What is Multifactor Authentication for Salesforce?
As of February 2022, Salesforce has redoubled its efforts to get users to commit to MFA. What does it mean?
Businesses are having to contend with an ever-increasing number of cyberattacks that threaten their data. Given that an estimated 90% of security breaches occur as a result of phishing or similar human error, relying on passwords alone isn’t enough. Not even strong passwords guarantee protection from unwanted intruders. That’s why, as of February 2022, Salesforce has redoubled its efforts to get users to commit to multi-factor authentication.
What is MFA?
Multi-factor authentication simply adds an additional step into the log-in process that ensures that whomever is trying to log-in is a legitimate user. Rather than relying solely on a password that can be compromised, MFA requires the user to possess a separate security key or authentication app to go with the password. The chances of potential intruders having access to both are very unlikely. Someone illicitly gaining access to both factors would be indicative of endemic problems in an organisation’s data security policy as opposed to anything else.
What Kind of MFA does Salesforce Allow?
While the switch to MFA might seem like a lot of hassle and possibly prohibitive, especially for smaller companies, Salesforce allows for several different MFA solutions to make the transition as painless as possible without compromising security.
- Salesforce Authenticator App: This makes verification incredibly easy as it integrates directly with your Salesforce itself. Users will simply receive a push notification on their mobile phone as part of the log-in process meaning that the extra security isn’t at the expense of usability.
- Security Keys: These usually look a little bit like a USB drive. They’re simple to use and don’t require any additional software or a mobile phone. All users have to do is insert the key as they log-in. As Salesforce allows for a variety of different device formats including USB, Lightning and NFC keys companies don’t need to worry about finding an option that works for them.
- Built-in Authenticators: Several mobile devices and operating systems can handle authentication natively including FaceID and Windows Hello.
- Third Party Authenticator Apps: These apps generate temporary codes that are regularly refreshed automatically using the OATH time-based one-time password algorithm. Like the Salesforce Authenticator app all the user needs to log-in is a mobile device with internet access.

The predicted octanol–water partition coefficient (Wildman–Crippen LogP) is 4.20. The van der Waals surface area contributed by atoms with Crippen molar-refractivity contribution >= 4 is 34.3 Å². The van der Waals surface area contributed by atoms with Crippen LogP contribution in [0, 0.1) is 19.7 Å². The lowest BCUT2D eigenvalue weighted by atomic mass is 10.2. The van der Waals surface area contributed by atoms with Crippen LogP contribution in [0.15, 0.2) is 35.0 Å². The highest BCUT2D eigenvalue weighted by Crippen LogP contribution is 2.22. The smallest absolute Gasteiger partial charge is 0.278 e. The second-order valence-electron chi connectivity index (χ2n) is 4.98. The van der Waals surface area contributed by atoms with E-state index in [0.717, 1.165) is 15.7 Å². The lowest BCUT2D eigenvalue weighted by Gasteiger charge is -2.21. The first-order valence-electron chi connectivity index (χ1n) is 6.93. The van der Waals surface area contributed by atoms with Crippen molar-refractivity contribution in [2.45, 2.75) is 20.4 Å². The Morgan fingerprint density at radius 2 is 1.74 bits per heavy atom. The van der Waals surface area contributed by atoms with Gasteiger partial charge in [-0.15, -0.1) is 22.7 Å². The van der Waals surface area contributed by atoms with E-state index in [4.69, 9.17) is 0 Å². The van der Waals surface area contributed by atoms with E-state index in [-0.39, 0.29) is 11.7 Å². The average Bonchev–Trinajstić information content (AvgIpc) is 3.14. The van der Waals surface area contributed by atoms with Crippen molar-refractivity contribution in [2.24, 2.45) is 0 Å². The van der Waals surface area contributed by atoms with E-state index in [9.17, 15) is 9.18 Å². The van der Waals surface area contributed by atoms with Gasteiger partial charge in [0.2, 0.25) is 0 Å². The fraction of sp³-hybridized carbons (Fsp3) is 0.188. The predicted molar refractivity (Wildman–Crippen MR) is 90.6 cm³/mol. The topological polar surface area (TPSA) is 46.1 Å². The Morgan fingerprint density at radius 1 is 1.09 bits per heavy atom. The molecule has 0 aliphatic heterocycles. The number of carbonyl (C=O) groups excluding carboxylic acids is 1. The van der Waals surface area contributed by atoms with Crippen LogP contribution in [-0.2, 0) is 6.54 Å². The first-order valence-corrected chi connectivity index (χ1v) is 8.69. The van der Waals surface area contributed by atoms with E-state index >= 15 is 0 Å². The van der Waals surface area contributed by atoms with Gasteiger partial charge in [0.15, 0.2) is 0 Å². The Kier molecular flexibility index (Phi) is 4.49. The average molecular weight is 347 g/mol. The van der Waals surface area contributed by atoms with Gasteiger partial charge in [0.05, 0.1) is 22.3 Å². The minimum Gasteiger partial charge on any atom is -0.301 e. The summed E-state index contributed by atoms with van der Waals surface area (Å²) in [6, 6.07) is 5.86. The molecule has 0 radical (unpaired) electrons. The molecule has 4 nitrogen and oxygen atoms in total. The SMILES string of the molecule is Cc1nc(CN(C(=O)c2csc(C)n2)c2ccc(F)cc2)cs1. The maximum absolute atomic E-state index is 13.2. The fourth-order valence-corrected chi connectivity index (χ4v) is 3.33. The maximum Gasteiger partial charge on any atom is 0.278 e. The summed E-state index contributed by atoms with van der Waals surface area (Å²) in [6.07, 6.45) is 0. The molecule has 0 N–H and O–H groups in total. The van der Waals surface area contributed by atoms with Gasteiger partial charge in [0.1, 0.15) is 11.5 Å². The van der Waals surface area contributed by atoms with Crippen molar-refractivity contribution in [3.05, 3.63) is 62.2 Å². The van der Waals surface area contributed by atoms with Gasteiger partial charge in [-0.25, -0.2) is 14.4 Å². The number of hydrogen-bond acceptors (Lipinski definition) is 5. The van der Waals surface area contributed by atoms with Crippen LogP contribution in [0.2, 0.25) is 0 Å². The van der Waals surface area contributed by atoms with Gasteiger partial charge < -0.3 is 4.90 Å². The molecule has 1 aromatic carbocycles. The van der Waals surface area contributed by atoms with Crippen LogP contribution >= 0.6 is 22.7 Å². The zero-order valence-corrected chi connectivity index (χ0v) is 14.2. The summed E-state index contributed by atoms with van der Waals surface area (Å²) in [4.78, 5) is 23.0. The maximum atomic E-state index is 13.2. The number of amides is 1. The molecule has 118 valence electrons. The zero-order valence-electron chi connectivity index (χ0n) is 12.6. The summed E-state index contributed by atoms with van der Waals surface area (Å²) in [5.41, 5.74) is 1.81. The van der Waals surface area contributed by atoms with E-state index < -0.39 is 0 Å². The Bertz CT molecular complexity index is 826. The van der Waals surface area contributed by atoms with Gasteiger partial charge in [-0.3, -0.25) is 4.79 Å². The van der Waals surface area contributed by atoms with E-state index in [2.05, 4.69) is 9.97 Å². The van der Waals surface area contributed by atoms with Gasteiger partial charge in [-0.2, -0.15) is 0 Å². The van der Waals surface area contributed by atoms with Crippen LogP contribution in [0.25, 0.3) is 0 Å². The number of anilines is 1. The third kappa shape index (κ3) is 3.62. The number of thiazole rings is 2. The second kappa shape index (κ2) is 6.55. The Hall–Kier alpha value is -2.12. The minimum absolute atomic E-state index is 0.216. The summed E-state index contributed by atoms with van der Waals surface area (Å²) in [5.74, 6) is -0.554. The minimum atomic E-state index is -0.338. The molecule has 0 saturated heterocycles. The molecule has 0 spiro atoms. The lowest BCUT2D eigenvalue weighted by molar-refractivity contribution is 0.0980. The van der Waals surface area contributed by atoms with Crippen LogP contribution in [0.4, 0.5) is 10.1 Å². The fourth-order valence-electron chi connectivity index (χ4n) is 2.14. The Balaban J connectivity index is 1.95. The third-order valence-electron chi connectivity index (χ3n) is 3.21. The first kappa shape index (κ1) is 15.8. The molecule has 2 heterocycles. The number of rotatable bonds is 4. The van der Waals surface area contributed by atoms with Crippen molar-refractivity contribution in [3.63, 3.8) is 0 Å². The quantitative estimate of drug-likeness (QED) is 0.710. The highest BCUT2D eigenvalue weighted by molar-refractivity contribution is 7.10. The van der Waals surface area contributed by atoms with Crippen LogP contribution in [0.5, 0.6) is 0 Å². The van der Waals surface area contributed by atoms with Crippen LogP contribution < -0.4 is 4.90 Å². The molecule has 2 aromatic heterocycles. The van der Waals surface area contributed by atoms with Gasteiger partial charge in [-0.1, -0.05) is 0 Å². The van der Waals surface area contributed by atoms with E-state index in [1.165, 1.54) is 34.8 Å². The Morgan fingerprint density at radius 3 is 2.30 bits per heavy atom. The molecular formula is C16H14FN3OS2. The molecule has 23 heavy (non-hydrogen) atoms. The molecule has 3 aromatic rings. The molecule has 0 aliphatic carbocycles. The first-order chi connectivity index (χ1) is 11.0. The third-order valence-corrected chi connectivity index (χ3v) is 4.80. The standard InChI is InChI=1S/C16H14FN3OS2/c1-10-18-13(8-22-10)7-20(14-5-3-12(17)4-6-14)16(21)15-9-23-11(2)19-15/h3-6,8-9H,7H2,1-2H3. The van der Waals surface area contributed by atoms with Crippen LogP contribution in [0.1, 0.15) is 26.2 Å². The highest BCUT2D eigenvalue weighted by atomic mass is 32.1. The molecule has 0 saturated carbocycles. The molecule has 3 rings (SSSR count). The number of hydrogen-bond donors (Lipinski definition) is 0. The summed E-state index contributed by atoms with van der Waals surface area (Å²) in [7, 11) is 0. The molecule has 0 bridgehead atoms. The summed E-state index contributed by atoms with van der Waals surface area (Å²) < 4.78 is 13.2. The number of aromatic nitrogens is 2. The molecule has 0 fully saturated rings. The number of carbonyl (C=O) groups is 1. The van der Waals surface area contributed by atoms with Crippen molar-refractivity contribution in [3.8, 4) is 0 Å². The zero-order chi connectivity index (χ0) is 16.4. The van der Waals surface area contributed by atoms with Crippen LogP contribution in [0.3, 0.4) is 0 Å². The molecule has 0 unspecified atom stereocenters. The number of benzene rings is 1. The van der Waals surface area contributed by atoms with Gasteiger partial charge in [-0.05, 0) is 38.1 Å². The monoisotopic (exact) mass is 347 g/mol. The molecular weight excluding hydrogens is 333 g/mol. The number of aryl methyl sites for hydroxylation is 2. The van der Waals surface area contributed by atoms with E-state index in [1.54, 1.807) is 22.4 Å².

If I’m a Salesforce admin, what do I need to do to enable MFA?
Enabling MFA is very easy and can be done in a matter of minutes.
- Firstly, you’ll need to make sure that you’re logged in as an admin.
- Secondly, go to the Setup menu, go to profiles and select a profile.
- Find System Permissions
- Then, look for the permission set. Once you’ve found it, look for Multi-Factor Authentication. If the box is already selected, don’t do anything, MFA is already active.
- If the box is not selected, select it to turn MFA on.
- Depending on whether you’re aiming for a mass or phased rollout, check your other profiles and activate MFA for those as well.
What will happen if I don’t properly prepare for MFA?
As an admin, if you fail to communicate clearly with your users before you enable Salesforce MFA, you’re probably going to upset a lot of people. You can almost certainly expect a surge in tickets asking why they can’t log in and then spending an entire day of walking people through the log-in process. So, for everyone’s sake, give people time to prepare for the change and make sure the new process is made abundantly clear beforehand.
Alternatively, what about if you believe your system to be secure enough already and don’t want to waste time enabling MFA? Well, in this case, you may want to rethink your position. Salesforce is updating their End User agreement and won’t be held liable for breaches that occur with MFA not enabled.
Multi-factor authentication is vital, there’s no reason why you shouldn’t embrace it. You can’t say that you’re truly committed to cyber security if you refuse to take this relatively easy step to ensure that your company’s data is made vastly safer.
With more people working outside the office than ever before, companies need an extra layer of protection, without MFA a lost device becomes a possible gaping hole in your security.
When even a fairly minor data breach can result in fines, lawsuits and damage to a company’s reputation, why even take the risk?
If you haven’t done it already, your first step after closing this article should be to prepare your team for MFA.